|Scientific Name:||Pelecanus occidentalis Linnaeus, 1766|
|Taxonomic Source(s):||del Hoyo, J., Collar, N.J., Christie, D.A., Elliott, A. and Fishpool, L.D.C. 2014. HBW and BirdLife International Illustrated Checklist of the Birds of the World. Volume 1: Non-passerines. Lynx Edicions BirdLife International, Barcelona, Spain and Cambridge, UK.|
|Red List Category & Criteria:||Least Concern ver 3.1|
|Reviewer(s):||Butchart, S. & Symes, A.|
|Facilitator/Compiler(s):||Ekstrom, J., Butchart, S., Temple, H., Calvert, R.|
This species has an extremely large range, and hence does not approach the thresholds for Vulnerable under the range size criterion (Extent of Occurrence <20,000 km2 combined with a declining or fluctuating range size, habitat extent/quality, or population size and a small number of locations or severe fragmentation). The population trend appears to be increasing, and hence the species does not approach the thresholds for Vulnerable under the population trend criterion (>30% decline over ten years or three generations). The population size is very large, and hence does not approach the thresholds for Vulnerable under the population size criterion (<10,000 mature individuals with a continuing decline estimated to be >10% in ten years or three generations, or with a specified population structure). For these reasons the species is evaluated as Least Concern.
|Previously published Red List assessments:|
|Range Description:||This species is found in the Americas, breeding along the Pacific coast from California (USA) to Chile and along the Atlantic coast from South Carolina (USA) through the West Indies to Venezuela, ranging as far as Canada and Tierra del Fuego (Chile) in the non-breeding season (del Hoyo et al. 1992).|
Native:Anguilla; Antigua and Barbuda; Aruba; Bahamas; Barbados; Belize; Bermuda; Bonaire, Sint Eustatius and Saba (Saba, Sint Eustatius); Brazil; Canada; Cayman Islands; Chile; Colombia; Costa Rica; Cuba; Curaçao; Dominica; Dominican Republic; Ecuador (Galápagos); El Salvador; French Guiana; Grenada; Guadeloupe; Guatemala; Guyana; Haiti; Honduras; Jamaica; Martinique; Mexico; Montserrat; Nicaragua; Panama; Peru; Puerto Rico; Saint Barthélemy; Saint Kitts and Nevis; Saint Lucia; Saint Martin (French part); Saint Vincent and the Grenadines; Sint Maarten (Dutch part); Suriname; Trinidad and Tobago; Turks and Caicos Islands; United States; Venezuela, Bolivarian Republic of; Virgin Islands, British; Virgin Islands, U.S.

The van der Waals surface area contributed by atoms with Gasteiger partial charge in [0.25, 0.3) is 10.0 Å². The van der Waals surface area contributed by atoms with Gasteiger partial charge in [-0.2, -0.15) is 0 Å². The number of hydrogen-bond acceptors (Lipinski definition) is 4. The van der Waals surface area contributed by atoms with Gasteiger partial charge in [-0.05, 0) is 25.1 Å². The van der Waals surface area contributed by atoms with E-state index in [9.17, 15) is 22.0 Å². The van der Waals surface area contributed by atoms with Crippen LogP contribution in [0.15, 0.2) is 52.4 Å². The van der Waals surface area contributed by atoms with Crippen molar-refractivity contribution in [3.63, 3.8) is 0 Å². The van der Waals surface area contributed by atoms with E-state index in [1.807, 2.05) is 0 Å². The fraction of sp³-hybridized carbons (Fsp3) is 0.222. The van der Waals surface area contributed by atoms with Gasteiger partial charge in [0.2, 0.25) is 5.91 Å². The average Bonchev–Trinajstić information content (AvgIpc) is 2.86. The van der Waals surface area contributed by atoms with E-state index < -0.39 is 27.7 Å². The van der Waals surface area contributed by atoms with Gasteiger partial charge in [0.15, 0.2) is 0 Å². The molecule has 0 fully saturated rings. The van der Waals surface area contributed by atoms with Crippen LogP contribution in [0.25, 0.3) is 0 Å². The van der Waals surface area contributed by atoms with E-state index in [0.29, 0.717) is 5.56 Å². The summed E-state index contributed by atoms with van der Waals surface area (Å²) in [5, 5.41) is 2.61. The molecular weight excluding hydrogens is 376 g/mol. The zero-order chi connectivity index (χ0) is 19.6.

|Range Map:||Click here to open the map viewer and explore range.|
|Population:||(Wetlands International 2006)|
Trend Justification: The overall population trend is increasing, although some populations have unknown trends (Wetlands International 2006). This species has undergone a large and statistically significant increase over the last 40 years in North America (712% increase over 40 years, equating to a 68.8% increase per decade; data from Breeding Bird Survey and/or Christmas Bird Count: Butcher and Niven 2007) Note, however, that these surveys cover less than 50% of the species's range in North America.
|Current Population Trend:||Increasing|
|Habitat and Ecology:||This species inhabits shallow inshore waters, estuaries and bays, avoiding the open sea. Its diet is comprised mostly of fish, causing great congregations in areas with abundant prey. Prey species include sardines and anchovies, but has been seem to take shrimps and carrion, and even nestling egrets. It regularly feeds by plunge-diving and is often the victim of kleptoparasites. The timing of breeding varies depending on latitude, breeding in spring in the extreme north of its range compared to all year round in the tropics. Brown Pelicans are colonial, with some colonies being maintained over several years. It mostly nests on the ground, sometimes on cliffs and less often in small trees or bushes. Movements and migrations depend on local conditions (e.g. northern populations migrate south) (del Hoyo et al. 1992).|
|Systems:||Terrestrial; Freshwater; Marine|
|Continuing decline in area, extent and/or quality of habitat:||Unknown|
|Generation Length (years):||15|
|Movement patterns:||Full Migrant|
|Congregatory:||Congregatory (and dispersive)|
|Citation:||BirdLife International. 2016. Pelecanus occidentalis. The IUCN Red List of Threatened Species 2016: e.T22733989A95071744.Downloaded on 17 October 2017.|
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